Scheme 2. Metabolic fate of isotopes during the transformation of D-glucose to the HDMF tautomers (summarized from [85]). The complete carbon chain (blue dots) of D-glucose was recovered in HDMF. Hydrogen atom (green) located in position 4 of D-glucose was lost during the transformation whereas hydrogen atom (blue) at position 2 in D-glucose was shifted to carbon 1 in HDMF. Hydrogen atoms located at position 1 (red) and 6 (pink) in D-glucose remained attached to the same carbon in HDMF.
Scheme 2. Metabolic fate of isotopes during the transformation of D-glucose to the HDMF tautomers (summarized from [85]). The complete carbon chain (blue dots) of D-glucose was recovered in HDMF. Hydrogen atom (green) located in position 4 of D-glucose was lost during the transformation whereas hydrogen atom (blue) at position 2 in D-glucose was shifted to carbon 1 in HDMF. Hydrogen atoms located at position 1 (red) and 6 (pink) in D-glucose remained attached to the same carbon in HDMF.
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Next, an enzyme involved in the biogenesis of HDMF was partially purified. The observed distribution of enzymatic activity correlated with the presence of a single polypeptide [86]. Sequence analysis showed total identity with the protein sequence of a ripening-induced, auxin-dependent putative quinone oxidoreductase (FaQR). The FaQR protein was functionally expressed in Escherichia coli and catalyzed the formation of HDMF. 4-Hydroxy-5-methyl-2-methylene-3(2H)-furanone (HMMF) was identified as natural substrate of FaQR and precursor of HDMF (Scheme 3, [86]).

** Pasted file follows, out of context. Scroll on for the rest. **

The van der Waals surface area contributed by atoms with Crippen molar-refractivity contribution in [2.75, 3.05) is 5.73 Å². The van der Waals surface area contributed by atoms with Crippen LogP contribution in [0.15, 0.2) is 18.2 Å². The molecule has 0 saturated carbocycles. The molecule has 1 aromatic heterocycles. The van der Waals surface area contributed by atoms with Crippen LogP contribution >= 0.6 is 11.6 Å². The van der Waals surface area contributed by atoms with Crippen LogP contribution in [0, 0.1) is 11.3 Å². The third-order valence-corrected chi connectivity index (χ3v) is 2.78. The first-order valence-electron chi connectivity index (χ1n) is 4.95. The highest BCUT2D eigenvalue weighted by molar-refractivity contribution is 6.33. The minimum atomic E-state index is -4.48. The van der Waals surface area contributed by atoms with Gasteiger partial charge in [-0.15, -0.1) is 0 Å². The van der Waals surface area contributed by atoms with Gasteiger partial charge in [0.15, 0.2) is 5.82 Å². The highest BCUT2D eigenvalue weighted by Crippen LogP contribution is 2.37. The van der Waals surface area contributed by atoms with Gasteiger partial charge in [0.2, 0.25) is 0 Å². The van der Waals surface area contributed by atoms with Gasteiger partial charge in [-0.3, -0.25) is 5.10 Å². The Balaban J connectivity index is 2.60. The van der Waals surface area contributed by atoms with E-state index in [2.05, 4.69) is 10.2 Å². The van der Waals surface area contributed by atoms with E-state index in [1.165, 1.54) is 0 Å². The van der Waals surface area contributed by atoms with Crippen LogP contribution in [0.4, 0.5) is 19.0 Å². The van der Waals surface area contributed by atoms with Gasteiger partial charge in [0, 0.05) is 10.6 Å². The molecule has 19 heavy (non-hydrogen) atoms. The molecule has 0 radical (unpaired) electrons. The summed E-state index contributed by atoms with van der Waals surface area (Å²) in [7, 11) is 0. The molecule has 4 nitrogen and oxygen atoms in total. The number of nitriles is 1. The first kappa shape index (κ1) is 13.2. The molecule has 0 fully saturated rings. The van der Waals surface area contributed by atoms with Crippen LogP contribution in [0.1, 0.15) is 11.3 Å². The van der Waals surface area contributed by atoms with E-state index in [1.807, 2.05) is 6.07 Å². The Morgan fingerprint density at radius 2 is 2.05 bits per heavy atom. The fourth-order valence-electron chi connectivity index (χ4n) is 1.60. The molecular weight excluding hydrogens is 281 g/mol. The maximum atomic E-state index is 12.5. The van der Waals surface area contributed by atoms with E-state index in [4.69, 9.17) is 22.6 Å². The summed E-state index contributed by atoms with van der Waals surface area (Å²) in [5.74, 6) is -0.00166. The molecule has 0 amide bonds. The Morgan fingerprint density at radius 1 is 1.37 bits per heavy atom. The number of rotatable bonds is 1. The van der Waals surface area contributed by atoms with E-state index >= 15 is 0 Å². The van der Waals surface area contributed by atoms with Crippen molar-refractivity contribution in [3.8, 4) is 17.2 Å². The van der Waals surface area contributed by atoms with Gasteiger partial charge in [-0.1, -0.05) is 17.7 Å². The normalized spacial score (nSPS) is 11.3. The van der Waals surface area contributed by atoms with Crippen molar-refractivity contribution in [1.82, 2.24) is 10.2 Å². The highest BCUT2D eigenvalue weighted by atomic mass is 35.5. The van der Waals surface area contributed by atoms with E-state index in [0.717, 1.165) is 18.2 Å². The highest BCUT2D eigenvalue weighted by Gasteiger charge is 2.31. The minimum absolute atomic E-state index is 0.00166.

Scheme 3. Postulated biosynthetic pathway of furanones in strawberry fruit (adapted from [86]). 4-Hydroxy-5-methyl-2-methylene-3(2H)-furanone, HMMF; 4-hydroxy-2,5-dimethyl-3(2H)-furanone, HDMF; Fragaria x ananassa quinone oxidoreductase, FaQR [86]; F. x ananassa enone oxidoreductase FaEO [87]; F. x ananassa O-methyltransferase FaOMT [80,81,82].
Scheme 3. Postulated biosynthetic pathway of furanones in strawberry fruit (adapted from [86]). 4-Hydroxy-5-methyl-2-methylene-3(2H)-furanone, HMMF; 4-hydroxy-2,5-dimethyl-3(2H)-furanone, HDMF; Fragaria x ananassa quinone oxidoreductase, FaQR [86]; F. x ananassa enone oxidoreductase FaEO [87]; F. x ananassa O-methyltransferase FaOMT [80,81,82].